There is practically no limit to the photographic stunts the commercial photographer may be called upon to perform, and as it is often up to him to suggest novel uses for photographs, the Giant Newspaper produced by Brown & Rehbaum of Milwaukee, and the method of making it may be of interest to our readers.

An advertising show was to be held in Milwaukee recently and the Milwaukee Journal called upon Brown & Rehbaum to make a giant newspaper that would fill the entire background of their booth. Any one having even a slight knowledge of the newspaper business knows that such a piece of work was practically impossible for the printers, so it was put up to the commercial photographer, who is so often called upon to "make good" when other means fail.

A standard size newspaper was submitted for copy, from which 8 x 10 negatives were made of the two pages. As the newspaper would not be satisfied with a patched-up job it was necessary to use the largest Bromide paper made and make four enlargements, each 40 inches wide by 108 inches long, making two pages each 6 feet 8 inches wide by 9 feet high.

Two trays were necessary and these were made from one-inch lumber and were 48 inches wide and 10 feet long. They were made water-proof and cost, when finished, $18.00. Two stretcher frames 80 x 108 inches, were made of dry kiln lumber and these were thoroughly braced and reinforced with angle irons, and then covered with a good grade of linen. The lumber and materials to make the frames cost $25.00 and the linen to cover them, $8.00.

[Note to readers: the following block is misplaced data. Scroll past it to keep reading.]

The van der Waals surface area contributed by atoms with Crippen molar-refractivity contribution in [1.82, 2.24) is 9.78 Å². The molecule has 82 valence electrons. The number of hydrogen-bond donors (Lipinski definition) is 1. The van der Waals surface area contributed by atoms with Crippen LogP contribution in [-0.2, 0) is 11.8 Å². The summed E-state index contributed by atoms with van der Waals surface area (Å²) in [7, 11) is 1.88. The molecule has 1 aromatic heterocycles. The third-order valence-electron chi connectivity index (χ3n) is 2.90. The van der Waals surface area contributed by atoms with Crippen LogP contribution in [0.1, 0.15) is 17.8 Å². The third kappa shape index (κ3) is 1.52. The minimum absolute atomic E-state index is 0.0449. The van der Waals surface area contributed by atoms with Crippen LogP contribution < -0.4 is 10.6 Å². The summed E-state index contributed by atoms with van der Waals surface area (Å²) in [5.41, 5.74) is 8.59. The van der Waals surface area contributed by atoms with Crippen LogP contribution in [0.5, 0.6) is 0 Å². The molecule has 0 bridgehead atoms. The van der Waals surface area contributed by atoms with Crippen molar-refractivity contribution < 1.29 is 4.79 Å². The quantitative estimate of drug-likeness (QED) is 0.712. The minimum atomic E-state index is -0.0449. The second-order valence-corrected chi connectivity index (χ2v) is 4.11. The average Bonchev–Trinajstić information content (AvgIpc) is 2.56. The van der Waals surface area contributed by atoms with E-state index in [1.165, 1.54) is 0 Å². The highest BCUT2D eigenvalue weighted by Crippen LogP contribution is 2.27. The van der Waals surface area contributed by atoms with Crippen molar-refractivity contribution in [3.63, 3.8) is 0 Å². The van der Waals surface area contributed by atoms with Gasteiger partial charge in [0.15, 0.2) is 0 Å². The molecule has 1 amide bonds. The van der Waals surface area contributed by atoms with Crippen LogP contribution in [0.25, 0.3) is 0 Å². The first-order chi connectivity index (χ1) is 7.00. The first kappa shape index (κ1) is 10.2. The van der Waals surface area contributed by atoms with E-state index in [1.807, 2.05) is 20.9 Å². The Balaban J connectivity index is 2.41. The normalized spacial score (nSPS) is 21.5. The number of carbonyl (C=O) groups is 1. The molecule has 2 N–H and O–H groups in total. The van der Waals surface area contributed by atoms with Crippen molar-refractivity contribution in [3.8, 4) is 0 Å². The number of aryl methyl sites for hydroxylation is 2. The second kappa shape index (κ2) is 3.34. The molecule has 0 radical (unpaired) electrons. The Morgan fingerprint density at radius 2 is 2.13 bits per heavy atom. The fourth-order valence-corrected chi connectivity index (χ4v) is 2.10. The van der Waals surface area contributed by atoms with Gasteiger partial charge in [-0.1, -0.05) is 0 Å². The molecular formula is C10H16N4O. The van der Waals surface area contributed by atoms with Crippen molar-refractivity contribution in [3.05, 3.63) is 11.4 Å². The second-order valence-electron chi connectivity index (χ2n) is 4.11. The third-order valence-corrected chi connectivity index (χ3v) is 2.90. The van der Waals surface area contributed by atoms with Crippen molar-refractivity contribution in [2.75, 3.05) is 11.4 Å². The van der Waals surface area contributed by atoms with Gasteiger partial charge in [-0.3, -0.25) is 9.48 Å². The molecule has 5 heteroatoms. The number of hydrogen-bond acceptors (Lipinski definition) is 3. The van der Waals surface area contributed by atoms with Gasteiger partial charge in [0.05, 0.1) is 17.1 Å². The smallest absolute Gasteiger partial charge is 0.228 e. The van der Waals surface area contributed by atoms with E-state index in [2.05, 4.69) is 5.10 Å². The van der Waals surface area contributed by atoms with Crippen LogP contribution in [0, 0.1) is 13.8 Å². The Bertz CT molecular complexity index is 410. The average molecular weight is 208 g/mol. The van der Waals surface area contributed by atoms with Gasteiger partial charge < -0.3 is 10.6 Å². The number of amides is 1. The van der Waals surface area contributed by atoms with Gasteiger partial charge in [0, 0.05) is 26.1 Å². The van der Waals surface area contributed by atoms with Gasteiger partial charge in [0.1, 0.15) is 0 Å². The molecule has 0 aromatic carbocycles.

These stretchers were then used in the enlarging room as easels for focusing. When the exact focus was secured and correct exposure determined by making several test strips, the two big sheets of paper, Eastman Standard B Bromide, Double Weight, each 40 x 108 inches, were fastened in place and matched in the center. A 12-inch lens was used and the light was furnished by a Cooper Hewitt "M" shaped tube. The exposure given was 55 minutes.

Each strip of paper was developed separately in the large trays. It required 700 ounces of developer for the four long strips, making the two pages. It also required the work of three men for twelve hours to get the prints into the final wash water.

The prints were placed face down on a large strip of oil cloth for mounting and the paste was applied with a paper hanger's paste brush. The prints were carefully mounted on the stretchers and set up to dry and were finally ready for placing in the exhibit.

Our two illustrations show a detail and a general view of the finished work. So far as is known, this is the largest facsimile of a newspaper ever shown and it attracted an unusual amount of interest at the advertising show.

It was good advertising for the photographer as well as the newspaper, and may suggest some similar stunt to other wide-awake photographers.

The Big Prints Mounted.

The Big Prints Mounted.

The Finished Display.

The Finished Display.

From An Artura Iris Print By H. Mishkin New York.

From An Artura Iris Print By H. Mishkin New York.

From An Artura Iris Print By H. Mishkin New York.

From An Artura Iris Print By H. Mishkin New York.